Brian De Palma was the first filmmaker to direct a film based on Kings' writing. Carrie, a 1976 horror film, put him on the map, just as the novel it adapts sparked an overnight sensation for the author. The film grossed $33 million against its $2 million budget, so it was no surprise that Warner Bros. acquired the rights to Kings Salems Lot in the mid-70s, with the intention of turning it into a feature film.
CBS took risks with the narrative, merging characters and changing the villainous vampire from a dandy to a subhuman rodent. It remains haunting. And it opened the door to the idea that King's best approach wasnt in films, where flop after flop Firestarter, Sleepwalkers, Silver Bullet, and Graveyard Shift tarnished the narratives that inspired them.
When capital-A Artists made the transition to the small screen, their work was often subjected to network manipulation or outright cancellation (Fishing With John, The Dana Carvey Show) in order to please TV studio executives as concerned about ratings and censorship as with the relative quality of the product.
On 1991's limited CBS series Golden Years, King got his first taste of TV writing: six adaptations of Kings' work were shown on television (ABC, specifically) in two-to-four-episode installments. A terrible remake of The Shining was created by King personally, as well as a new 1999 production, Storm of the Century, directed by Craig R. Baxley.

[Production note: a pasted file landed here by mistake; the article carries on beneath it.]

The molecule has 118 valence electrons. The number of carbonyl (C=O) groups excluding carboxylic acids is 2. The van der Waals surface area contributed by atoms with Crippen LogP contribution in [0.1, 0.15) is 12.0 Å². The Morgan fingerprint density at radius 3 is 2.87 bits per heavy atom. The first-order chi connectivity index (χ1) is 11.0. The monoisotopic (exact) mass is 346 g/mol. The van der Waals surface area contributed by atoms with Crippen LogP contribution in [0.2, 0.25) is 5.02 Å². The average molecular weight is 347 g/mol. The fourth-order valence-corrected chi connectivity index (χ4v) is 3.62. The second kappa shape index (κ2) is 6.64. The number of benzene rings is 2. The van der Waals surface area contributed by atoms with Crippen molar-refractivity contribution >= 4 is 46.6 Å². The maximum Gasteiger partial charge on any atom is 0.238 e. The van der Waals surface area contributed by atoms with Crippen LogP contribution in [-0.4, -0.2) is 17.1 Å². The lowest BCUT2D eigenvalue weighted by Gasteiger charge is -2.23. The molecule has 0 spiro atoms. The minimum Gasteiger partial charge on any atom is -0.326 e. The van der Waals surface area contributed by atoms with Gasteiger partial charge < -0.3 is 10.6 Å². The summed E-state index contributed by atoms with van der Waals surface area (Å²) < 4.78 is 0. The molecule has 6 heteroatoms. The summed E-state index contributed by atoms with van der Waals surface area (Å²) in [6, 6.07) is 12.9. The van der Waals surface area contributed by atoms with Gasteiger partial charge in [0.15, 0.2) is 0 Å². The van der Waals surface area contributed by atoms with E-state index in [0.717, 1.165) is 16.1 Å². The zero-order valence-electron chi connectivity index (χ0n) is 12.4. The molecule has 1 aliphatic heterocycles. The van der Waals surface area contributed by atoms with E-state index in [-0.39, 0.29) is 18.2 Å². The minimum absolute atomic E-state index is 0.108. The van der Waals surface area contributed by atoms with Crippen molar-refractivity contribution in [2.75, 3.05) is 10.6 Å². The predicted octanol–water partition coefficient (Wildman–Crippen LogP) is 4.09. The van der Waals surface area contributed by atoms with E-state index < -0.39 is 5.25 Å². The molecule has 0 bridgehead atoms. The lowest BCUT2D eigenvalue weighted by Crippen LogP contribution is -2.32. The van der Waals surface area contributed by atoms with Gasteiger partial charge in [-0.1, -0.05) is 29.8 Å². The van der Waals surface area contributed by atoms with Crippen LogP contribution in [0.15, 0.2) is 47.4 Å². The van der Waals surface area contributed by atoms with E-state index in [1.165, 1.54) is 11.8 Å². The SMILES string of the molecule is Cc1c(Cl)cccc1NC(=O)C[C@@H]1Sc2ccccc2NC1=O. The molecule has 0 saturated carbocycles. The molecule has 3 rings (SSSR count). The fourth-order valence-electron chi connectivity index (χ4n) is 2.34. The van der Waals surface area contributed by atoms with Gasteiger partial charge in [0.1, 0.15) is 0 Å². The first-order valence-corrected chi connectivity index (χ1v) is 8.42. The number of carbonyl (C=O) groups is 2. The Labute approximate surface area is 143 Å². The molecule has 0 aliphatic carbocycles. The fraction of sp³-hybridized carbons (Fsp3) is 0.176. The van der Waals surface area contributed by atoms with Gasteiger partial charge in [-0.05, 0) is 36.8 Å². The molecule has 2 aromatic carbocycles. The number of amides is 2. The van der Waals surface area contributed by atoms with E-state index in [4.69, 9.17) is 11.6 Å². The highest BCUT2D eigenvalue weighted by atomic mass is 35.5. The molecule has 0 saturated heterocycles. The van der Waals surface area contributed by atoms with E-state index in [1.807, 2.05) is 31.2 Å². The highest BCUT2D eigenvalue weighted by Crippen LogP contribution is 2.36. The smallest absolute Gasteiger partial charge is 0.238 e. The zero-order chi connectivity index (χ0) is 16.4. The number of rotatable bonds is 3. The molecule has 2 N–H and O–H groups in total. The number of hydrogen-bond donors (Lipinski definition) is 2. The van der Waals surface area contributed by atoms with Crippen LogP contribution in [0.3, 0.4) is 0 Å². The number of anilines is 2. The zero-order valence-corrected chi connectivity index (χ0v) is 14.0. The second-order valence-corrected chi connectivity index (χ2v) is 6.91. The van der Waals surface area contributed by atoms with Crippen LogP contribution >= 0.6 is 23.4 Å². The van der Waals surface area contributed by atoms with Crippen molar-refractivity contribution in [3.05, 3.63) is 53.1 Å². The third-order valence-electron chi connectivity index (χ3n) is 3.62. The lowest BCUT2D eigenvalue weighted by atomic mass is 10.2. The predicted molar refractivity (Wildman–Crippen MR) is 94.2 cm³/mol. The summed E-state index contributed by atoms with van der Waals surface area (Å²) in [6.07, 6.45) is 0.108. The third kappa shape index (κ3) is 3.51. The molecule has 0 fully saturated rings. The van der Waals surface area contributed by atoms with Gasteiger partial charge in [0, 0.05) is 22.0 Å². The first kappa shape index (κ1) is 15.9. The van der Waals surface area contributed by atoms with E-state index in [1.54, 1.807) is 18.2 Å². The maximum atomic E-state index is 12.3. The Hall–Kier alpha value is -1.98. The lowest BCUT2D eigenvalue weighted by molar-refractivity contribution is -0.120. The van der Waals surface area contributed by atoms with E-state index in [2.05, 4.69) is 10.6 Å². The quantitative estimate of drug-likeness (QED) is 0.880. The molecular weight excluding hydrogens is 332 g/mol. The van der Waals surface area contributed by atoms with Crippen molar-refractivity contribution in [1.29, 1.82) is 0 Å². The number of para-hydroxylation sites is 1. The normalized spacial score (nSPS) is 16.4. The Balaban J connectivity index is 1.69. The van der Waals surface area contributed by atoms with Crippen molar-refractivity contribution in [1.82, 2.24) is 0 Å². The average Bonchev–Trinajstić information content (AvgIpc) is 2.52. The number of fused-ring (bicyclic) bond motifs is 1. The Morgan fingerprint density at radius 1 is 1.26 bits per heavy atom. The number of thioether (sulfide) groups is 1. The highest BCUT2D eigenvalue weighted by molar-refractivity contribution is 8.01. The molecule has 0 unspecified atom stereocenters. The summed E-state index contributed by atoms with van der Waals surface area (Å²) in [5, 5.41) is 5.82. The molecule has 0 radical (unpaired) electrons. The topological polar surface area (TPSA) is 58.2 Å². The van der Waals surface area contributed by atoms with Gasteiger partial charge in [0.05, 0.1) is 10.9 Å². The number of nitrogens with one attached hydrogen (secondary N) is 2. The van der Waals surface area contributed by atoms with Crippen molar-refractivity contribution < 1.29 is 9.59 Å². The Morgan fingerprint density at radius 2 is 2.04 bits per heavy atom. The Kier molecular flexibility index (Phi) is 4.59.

What was the problem with Kings writing? Choices. These early adaptations focused on reproducing Kings concepts and narrative beats as accurately as possible, utilizing a deliberately box-shaped aspect ratio when shooting on television. Most of the actors appear to have been encouraged to follow a broad performance to convey every emotion as clearly as possible.
And then there were the special effects. Although some of the early adaptations have useful practical effects (the best are found in Wallaces It, in which Tim Curry as Pennywise the clown takes on massive shapes and sizes thanks to the effects team), theyre mostly marred by early CGI that wasnt ready for primetime. Only The Stand and It have made it to Blu-ray.
Shawshank Redemption, The Green Mile, and Hearts in Atlantis all took the opposite approach, showing how good the horror writers give them when it comes to winning awards. Even The Stand, which ends with a computer-generated hand squeezing a nuclear bomb until it explodes, has a different effect.
The arrival of prestige TV
The Mist, based on a King novel, was reshaping how horror films were presented in America. At the same time, the mass media was becoming more and more influential.